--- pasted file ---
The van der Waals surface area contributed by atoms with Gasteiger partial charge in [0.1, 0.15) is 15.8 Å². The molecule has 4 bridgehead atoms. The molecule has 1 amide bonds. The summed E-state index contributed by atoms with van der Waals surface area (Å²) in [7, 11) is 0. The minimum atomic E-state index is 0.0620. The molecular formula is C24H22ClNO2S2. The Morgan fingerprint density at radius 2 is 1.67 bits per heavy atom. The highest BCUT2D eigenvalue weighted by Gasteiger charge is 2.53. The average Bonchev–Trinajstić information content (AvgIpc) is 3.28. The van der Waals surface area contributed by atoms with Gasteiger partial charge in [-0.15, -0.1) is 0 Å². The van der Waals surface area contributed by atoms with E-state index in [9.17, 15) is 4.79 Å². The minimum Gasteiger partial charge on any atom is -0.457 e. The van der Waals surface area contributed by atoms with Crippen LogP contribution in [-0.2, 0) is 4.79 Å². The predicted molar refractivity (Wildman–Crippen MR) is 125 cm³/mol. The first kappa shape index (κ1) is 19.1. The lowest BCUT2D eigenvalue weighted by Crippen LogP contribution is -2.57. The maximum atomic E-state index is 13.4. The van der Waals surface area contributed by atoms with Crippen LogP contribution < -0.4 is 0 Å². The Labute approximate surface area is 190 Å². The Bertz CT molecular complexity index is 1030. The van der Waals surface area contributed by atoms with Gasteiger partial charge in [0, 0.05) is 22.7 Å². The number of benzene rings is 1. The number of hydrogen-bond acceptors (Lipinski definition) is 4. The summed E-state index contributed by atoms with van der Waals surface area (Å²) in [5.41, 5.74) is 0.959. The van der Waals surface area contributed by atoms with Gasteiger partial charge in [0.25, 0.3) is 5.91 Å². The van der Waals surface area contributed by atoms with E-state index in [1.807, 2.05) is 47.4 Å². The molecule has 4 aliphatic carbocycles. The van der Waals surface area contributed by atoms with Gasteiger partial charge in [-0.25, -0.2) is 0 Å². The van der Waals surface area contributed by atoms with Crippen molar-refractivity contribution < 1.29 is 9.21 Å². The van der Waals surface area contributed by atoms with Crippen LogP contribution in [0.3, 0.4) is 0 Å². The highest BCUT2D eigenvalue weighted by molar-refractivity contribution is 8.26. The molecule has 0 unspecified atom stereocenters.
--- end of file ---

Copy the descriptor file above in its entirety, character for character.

The van der Waals surface area contributed by atoms with Gasteiger partial charge in [0.1, 0.15) is 15.8 Å². The molecule has 4 bridgehead atoms. The molecule has 1 amide bonds. The summed E-state index contributed by atoms with van der Waals surface area (Å²) in [7, 11) is 0. The minimum atomic E-state index is 0.0620. The molecular formula is C24H22ClNO2S2. The Morgan fingerprint density at radius 2 is 1.67 bits per heavy atom. The highest BCUT2D eigenvalue weighted by Gasteiger charge is 2.53. The average Bonchev–Trinajstić information content (AvgIpc) is 3.28. The van der Waals surface area contributed by atoms with Gasteiger partial charge in [-0.15, -0.1) is 0 Å². The van der Waals surface area contributed by atoms with E-state index in [9.17, 15) is 4.79 Å². The minimum Gasteiger partial charge on any atom is -0.457 e. The van der Waals surface area contributed by atoms with Crippen LogP contribution in [-0.2, 0) is 4.79 Å². The predicted molar refractivity (Wildman–Crippen MR) is 125 cm³/mol. The first kappa shape index (κ1) is 19.1. The lowest BCUT2D eigenvalue weighted by Crippen LogP contribution is -2.57. The maximum atomic E-state index is 13.4. The van der Waals surface area contributed by atoms with Crippen LogP contribution < -0.4 is 0 Å². The Labute approximate surface area is 190 Å². The Bertz CT molecular complexity index is 1030. The van der Waals surface area contributed by atoms with Gasteiger partial charge in [0, 0.05) is 22.7 Å². The number of benzene rings is 1. The number of hydrogen-bond acceptors (Lipinski definition) is 4. The summed E-state index contributed by atoms with van der Waals surface area (Å²) in [5.41, 5.74) is 0.959. The van der Waals surface area contributed by atoms with Gasteiger partial charge in [0.25, 0.3) is 5.91 Å². The van der Waals surface area contributed by atoms with E-state index in [1.807, 2.05) is 47.4 Å². The molecule has 4 aliphatic carbocycles. The van der Waals surface area contributed by atoms with Gasteiger partial charge in [-0.25, -0.2) is 0 Å². The van der Waals surface area contributed by atoms with Crippen molar-refractivity contribution < 1.29 is 9.21 Å². The van der Waals surface area contributed by atoms with Crippen LogP contribution in [0.3, 0.4) is 0 Å². The highest BCUT2D eigenvalue weighted by molar-refractivity contribution is 8.26. The molecule has 0 unspecified atom stereocenters.